Tuesday, March 26, 2019

Big, Scary, and Inevitable?

I'm not saying that Chinese 5G technology isn't a threat to the rest of the world if China builds the infrastructure; I'm just saying I don't see it as evidence of China's alleged long-range thinking.

Okay, first we have this:

The Chinese economic model is only a souped-up, bigger and more ruthless version of the Asian model that began with Japan’s restoration of the Emperor Meiji in 1868, and was replicated by South Korea and Taiwan: Move subsistence farmers to the cities and build factories for them to work in. While its per capita GDP rose 35 times, China moved 550 million people from the countryside to the cities, and it built the equivalent of all of the cities of Europe to house them.

Which is fine. I bring it up to bolster my credibility since I argued exactly the same thing for their "miracle" which has been impressive but hardly unique:

Until now, much of China's growth has been based on the "Lewis turning point" that reflects direct inputs of new workers rather than more efficient use of existing workers. Once the direct input slows, wages rise and the comparative production advantage erodes. As I liked to say, take the most efficient peasant and take him from a farm and put him in the most inefficient factory and the GDP he produces goes up.

Back to the article which says China is trying to export its model to the developing world with the catch that the 5G tech will allow dictatorships to more effectively control their people (and allow China access to the information flows where they build the infrastructure). Yes, that is a threat to us and a threat to freedom in those developing regions. But is this true?

In making such offers, Chinese planners are thinking a generation ahead. The scarcest resource in the world is labor, specifically workers who can read an instruction manual, learn skilled or semi-skilled jobs, and show up for work on time. Virtually all of the world’s population growth during the 21st century will take place in sub-Saharan Africa and the Indian subcontinent—this last mostly in Pakistan, where the average female has four children compared with 2.2 in India.

Is it really thinking ahead to follow the skilled and semi-skilled workers if robotics can replace a lot of those jobs?

I ask because I absolutely do not think that the Chinese have some inbred ability to plan ahead as so many people in America claim out of envy that America can't even be China "for a day" at least. In this post I joyously quote a passage from China's Futures which looked at Chinese publications meant for the Chinese to assess China's future:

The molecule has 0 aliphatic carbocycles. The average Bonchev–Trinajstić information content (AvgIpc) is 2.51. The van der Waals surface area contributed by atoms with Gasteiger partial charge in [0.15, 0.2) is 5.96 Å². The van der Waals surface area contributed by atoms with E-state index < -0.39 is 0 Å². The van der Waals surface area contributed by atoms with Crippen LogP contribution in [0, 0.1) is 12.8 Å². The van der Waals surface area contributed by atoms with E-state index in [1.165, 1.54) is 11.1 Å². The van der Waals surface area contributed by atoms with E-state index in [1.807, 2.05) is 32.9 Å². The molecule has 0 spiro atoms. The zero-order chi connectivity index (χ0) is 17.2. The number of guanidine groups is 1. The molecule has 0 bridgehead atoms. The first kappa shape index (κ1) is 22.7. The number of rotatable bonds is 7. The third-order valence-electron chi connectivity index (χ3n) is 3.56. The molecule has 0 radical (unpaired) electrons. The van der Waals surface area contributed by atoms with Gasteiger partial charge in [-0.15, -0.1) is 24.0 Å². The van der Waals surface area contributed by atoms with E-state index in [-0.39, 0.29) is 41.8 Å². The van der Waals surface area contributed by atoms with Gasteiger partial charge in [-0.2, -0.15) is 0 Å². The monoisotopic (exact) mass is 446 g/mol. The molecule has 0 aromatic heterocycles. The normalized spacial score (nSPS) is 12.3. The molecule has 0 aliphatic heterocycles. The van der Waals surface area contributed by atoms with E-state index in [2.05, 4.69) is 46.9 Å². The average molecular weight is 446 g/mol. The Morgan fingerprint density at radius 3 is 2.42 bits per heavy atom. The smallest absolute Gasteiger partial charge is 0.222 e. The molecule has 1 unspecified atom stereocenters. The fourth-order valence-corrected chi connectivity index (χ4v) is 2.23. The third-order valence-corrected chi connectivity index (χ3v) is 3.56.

The market mechanism does not function comprehensively to allocate resources, most notably for land, energy, and financial capital. ... Gao [Shangquan, Director of the China Society for Economic Reform] notes that local government officeholders will be in power for only a few years but will auction off land to be used over many decades. The incumbent government will want to see results from land auctions now, even if this means the land will be abused or polluted and therefore lose future value. The same is true for minerals, whose artificially low prices encourage overexploitation. At the same time, the shortsighted governments refuse to make investments in education, public health, or sustainable agriculture because the payoffs from such projects can come only many years into the future, by which time today's officeholders will have moved onto other jobs, in other locales.

The Chinese are a military and economic threat. And possibly a threat to freedom itself if their example is followed. But their alleged long-range planning ability didn't lead them to dominate the 20th century the way America did in a much shorter time frame with our so called "next quarter" planning ability.

The Chinese are betting on 5G telecommunications technology and developing-world labor to dominate the world a generation down the line? Maybe.

If 5G technology and not something we haven't thought of yet is the wave of the future.

If labor is the key to future economic growth.

If the Chinese communist party can ride the tiger of popular will through Dystopian State thought control without being thrown to their political death.

And if the rest of the world can't follow the technology path China is blazing (without the Dystopian State oppression) the way China followed a path blazed by others to get to 2019.

Seriously, I don't think the problem is that the West of today "chronically underestimates Asians." Do you not see the China worship prevalent today? Do you not remember how Japan was going to pass us by in economic dominance? Pointing out mistakes made in 1905 or 1941-1942 about Japan just isn't going to cut it any more.

Work the problem. Don't panic and despair of competing with the ancient Chinese secret of prosperity.

UPDATE: An interesting take that aside from active malice on behalf of China, China's Huawei 5G network is riddled with "deeply problematic flaws in its product code that create security risks" that make intrusion rather than Chinese control the real problem.

Interesting. That flawed technology is the basis for China's diabolically clever long-range plan to dominate the world?